[-empyre-] Virtual rights in a digital era

Reggie Woolery reginald.woolery at ucr.edu
Wed Dec 9 09:22:23 EST 2009

Apologies if these notes are too late, too long and too off topic...

On 12/8/09 3:20 AM, "Gerry Coulter" <gcoulter at ubishops.ca> wrote:

> What is interesting about the networks today is not how they might become more
> fair or just, but how they serve an historically unfair and unjust creature
> who is now seeking transparency. Online culture is indeed intolerable but we
> can be sure of a few things. One of these is that we get the networks we
> deserve.

³The American public appeared to have a penchant for views of disasters,
natural, or man-made, and stereographers fed that morbid curiosity. They
covered the Chicago fire of 1871, the most destructive in American history;
the disastrous fire in Boston the next year the Johnston flood of 1889.
Aster 1900, it was possible to get to scenes of destruction quickly, and
American stereographers flocked to sites that had just seen volcanic
eruptions and earthquakes. Stereography owed much of its immense commercial
success to a society predisposed to what it offered.²
³The World As It Was ­ A Photographic Portrait 1865 ­ 1921² Margaret Loke,
Summit Books, 1980 
As this thread acknowledges, there can be an amnesia surrounding the
unharnessed mechanical-digital object within exhibition networks -- is it
possible to be ethical or responsible when the author isn¹t the end user?
How does one become predisposed to a form of social interaction that can be
deemed at once progressive and regressive?
As an education curator, a current project of mine takes place here at the
UC Riverside California Museum of Photography.  Our Keystone-Mast Collection
of stereographic images is one of the largest in the world.  It contains a
visual encyclopedia of natural disasters, thwarted uprisings, depictions of
foreign lands, and colonized peoples.  While, much has been written about
the ethics of exotic images, of Westerners photographing others, the recent
post suggests that somehow embedded within the act of digitizing or taking
pictures we set the ground for viewing, voyeurism, and surveillance. This is
a relevant as museums worldwide archive their collections to digital
networks to compete for cultural tourists and scholars.
Benjamin suggested mechanical reproduction depresses the aura and highlights
the exhibition value ­ moving the focus from artist rendering to spectator
end-user byway of dissemination networks. For him, photography was not
painting. Those who thought of photographs as precious one-of-a-kind objects
were cultish, re-inscribing an insular ritual value. In the US and Europe
the exhibition value of the circulating image, and the pseudo science of
social Darwinism collided in the 19th century ­ to generate an audience, an
appetite, and a cult of artists for the new technology of virtual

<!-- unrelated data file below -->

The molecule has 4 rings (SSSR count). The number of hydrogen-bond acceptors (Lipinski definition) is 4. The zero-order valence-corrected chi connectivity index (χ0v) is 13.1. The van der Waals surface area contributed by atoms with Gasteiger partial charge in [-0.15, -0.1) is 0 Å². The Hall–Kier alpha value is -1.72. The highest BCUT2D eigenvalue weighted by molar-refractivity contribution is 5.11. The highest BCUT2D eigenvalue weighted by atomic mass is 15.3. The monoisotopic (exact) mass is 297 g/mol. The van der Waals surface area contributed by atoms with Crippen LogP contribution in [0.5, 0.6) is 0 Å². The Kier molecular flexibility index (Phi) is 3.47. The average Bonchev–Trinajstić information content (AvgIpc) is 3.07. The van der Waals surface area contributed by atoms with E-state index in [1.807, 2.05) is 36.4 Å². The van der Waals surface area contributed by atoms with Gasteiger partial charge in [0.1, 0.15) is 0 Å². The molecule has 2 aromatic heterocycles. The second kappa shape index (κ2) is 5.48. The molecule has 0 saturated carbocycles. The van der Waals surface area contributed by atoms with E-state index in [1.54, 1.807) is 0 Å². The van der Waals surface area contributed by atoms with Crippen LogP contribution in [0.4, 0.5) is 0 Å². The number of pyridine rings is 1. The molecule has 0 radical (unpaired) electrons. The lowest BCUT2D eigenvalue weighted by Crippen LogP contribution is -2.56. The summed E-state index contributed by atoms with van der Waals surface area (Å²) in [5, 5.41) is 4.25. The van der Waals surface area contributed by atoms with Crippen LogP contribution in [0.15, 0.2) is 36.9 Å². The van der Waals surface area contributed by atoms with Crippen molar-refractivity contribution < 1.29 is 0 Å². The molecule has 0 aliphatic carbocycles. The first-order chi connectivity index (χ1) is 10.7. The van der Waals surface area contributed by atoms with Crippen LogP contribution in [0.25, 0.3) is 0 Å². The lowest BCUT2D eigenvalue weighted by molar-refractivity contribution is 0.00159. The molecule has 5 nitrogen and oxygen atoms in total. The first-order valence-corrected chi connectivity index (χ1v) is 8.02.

environment (3D) stereography.  We know that images taken during the Paris
Communes documented the historic moment, but also were used to track down
and execute participants.  We recall those chilling images of naked dead
bodies in caskets laid in a row.  Was the camera a pen or a gun?
Racial inscription on a continental scale were accelerated through the
stereo-typing of civilized and uncivilized peoples by well-meaning photo
artist-entrepreneurs seeking out fortunes as well as humanistic
understanding.  The audience for these images were an emerging American and
British middle class. They had leisure. They had conspicuous consumption.
They had safety. They had well-fed families. They were not the factory
workers, nor today¹s migrant workers. How much is different today if we need
our citizens to spend unceasingly, to consume feverishly for the economy to
stand?  I have no answers to the great questions Patty and Sam ask and they
provide great local-global examples of self-determination.  How to build
corrections into a network that is primarily built for volume, expansion,
and that can absorb every byte of commercial, political, and personal
sharing? Can this only be done in academic retrospect, when we are less sure
of our standing, safety, and wealth?
Lowe, ³Using Darwin¹s theory of the survival of the fittest, English
philosopher Herbert Spencer promulgated the notion that ³artificial
preservation of those least able to take care of themselves² was contrary to
the principle of natural selection. To which American sociologist Lester
Ward countered in 1893 that, ³if nature progresses through the destruction
of the weak, man progresses through the projection of the weak.² Gradually,
Ward¹s view on poor relief replaced that of the social Darwinists. Recurrent
depressions convinced many that poverty might be the result of adverse
economic and social systems and not the result of laziness or an inferior
mind. Newspapers and books reported the abysmal conditions in factories and
tenements to increasing numbers of readers.  There was fear, too, that
without relief the poor might join the socialists, Communists and anarchists
in fomenting revolutions.²
Alan Watts of MIT said to me a few years ago ²the brain is the first virtual
network² ­ where all hybrid mash-ups of experience and speculation begin. To
that I add, change is slow and every digital-virtual transmission is a

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